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Nairobians who fled during Covid-19 city exodus find solace in the village

By Vivienne Nunis, BBC News | December 28th 2021 | 4 min read

If the coronavirus pandemic had not happened, it is likely Jack Onyango would still be living alone, working in Nairobi and sending money back to his wife and children in his rural home.

Like so many Kenyans, he moved to the capital city as a young man, believing that was where economic opportunities lay.

But life in the capital was not easy. Onyango could only afford to travel home to see his family in Kisumu once a year.

He would go at Christmas time paying Sh2,000 for the bus journey - and he was also expected to bring goods with him, such as sugar.

When the virus struck last year, the government introduced tough lockdown restrictions and like many others, Onyango found himself with no work.

While governments in other parts of the world paid partial salaries to those who lost their jobs during the pandemic, in Kenya there was no such support.

“There was nowhere to get money to pay rent and to feed my young family,” he says.

Seeing no way of staying in the city, he decided to move to the village last July.

“I was worried but I gambled,” Onyango says. “At home, there was no rent, there was no electricity bill or water bills, as compared to Nairobi where everything was money-oriented.”

He started farming tomatoes and greens such as cabbage and nightshade on 1.5 acres of land that once belonged to his grandfather.

He sold the produce to neighbours and vendors, who would take it to the local market.

With birds chirping loudly in the background as he speaks to me on the phone, he tells me the unexpected move has turned out for the best.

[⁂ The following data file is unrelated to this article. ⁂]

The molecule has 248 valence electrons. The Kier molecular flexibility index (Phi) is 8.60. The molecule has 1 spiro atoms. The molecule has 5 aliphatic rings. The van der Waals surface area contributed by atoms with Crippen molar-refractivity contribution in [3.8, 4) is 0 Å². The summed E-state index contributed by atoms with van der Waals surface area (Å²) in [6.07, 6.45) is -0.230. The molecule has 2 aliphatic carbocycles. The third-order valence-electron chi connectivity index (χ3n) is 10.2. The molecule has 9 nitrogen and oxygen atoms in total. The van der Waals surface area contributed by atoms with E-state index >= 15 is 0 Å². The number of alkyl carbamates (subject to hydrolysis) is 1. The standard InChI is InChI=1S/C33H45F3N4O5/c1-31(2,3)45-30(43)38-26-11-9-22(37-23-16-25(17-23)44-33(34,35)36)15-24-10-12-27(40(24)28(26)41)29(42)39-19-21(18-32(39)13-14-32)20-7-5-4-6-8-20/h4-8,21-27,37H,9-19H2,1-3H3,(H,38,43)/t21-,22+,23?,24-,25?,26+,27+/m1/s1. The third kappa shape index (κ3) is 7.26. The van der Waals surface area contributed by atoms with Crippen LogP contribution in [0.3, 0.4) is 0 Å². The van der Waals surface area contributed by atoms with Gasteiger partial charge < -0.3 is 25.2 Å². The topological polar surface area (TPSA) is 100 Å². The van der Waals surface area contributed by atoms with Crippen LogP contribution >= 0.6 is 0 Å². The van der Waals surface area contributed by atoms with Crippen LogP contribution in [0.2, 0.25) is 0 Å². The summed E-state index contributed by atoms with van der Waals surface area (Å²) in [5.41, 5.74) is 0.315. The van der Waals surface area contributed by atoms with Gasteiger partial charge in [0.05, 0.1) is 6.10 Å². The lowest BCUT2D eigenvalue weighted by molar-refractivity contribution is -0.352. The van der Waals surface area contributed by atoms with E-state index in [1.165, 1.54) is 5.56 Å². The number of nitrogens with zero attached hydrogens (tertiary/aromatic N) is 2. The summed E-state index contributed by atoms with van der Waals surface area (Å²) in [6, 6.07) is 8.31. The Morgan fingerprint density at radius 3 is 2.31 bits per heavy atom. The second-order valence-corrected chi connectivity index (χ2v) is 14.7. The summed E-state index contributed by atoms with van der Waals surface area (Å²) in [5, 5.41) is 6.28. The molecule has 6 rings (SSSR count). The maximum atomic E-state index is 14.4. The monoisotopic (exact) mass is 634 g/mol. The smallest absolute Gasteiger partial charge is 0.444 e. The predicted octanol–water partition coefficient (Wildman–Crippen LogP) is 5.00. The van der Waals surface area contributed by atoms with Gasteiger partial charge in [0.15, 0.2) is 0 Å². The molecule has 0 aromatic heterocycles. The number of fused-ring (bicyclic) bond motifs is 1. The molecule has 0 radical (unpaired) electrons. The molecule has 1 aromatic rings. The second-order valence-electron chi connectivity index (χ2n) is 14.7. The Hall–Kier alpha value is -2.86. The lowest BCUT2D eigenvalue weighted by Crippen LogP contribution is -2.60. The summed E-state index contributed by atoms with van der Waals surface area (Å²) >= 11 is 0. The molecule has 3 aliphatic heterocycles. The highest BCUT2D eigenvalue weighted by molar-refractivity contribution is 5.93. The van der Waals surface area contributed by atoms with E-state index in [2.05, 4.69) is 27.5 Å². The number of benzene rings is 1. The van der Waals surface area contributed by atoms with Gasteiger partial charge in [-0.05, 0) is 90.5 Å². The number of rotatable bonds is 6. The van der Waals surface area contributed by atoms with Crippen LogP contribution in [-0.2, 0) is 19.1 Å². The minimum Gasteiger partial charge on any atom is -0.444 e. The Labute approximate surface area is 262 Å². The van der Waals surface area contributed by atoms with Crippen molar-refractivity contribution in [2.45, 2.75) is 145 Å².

“The money I’m getting from what I’m doing now is much more compared to what I used to get for working in Nairobi.

“My eldest daughter is 16 years old. I used to see them once a year. In fact, corona has been a blessing to me.”

World Neighbors, an international development charity, says Onyango’s experience is part of a wider reverse migration trend, triggered by the pandemic.

“Covid-19 caught everybody by surprise,” says Chris Macoloo, the Africa region director.

“Most of the people were laid off and, because they live from hand to mouth, they couldn’t feed themselves, they couldn’t pay rent and they couldn’t send money to their families.

“So quite a number migrated from cities back to their rural areas.”

He says the countryside offered a lifeline for many.

“In Africa, we are children of two worlds. We have one leg in the city and another one in the countryside. It helped because if we didn’t have that, they would have really been in serious trouble.”

Nearly 750,000 jobs were lost across Kenya in 2020, according to Kenya National Bureau of Statistics (KNBS).

A recent KNBS report said various sectors of the economy were adversely affected by Covid containment measures, and total employment, excluding small-scale farming and pastoral activities, contracted by 4.1% to 17.4 million.

Geoffrey Barasa is another Nairobian who left life in the city behind. The 46-year-old used to hold down two jobs in the city.

He was employed as a casual worker doing odd jobs in industrial area and he also ran a small business buying chicken parts and selling them at a profit in his local shop.

He moved to the city as a young man after college, saying “it was (a matter of) pride to work in the city then”.

Barasa got married and lived in Nairobi with his wife and four children,.

But when the first Covid-19 cases were reported in the country, everything fell apart. He lost his casual job and he was forced to shut down his chicken business.

“At that moment, there was no movement of people so I didn’t have enough customers to buy my goods. I was forced to close the shop and come back to the village,” says Barasa.

“That time was very difficult for me.”

In September last year, he decided to move his family to his rural village in Busia where he began farming pumpkin, millet, tomatoes and kale - and he now sells the produce to the local community. Today, he is rearing pigs and chickens too.

“At first I was so worried how I was going to spend life at home, but now I’m comfortable. I am well off compared to when I was in Nairobi. I’m very happy back at home in the village.”

Barasa says he would urge others who returned home during the pandemic to make it a permanent move: “I cannot advise them to go back to the city.”

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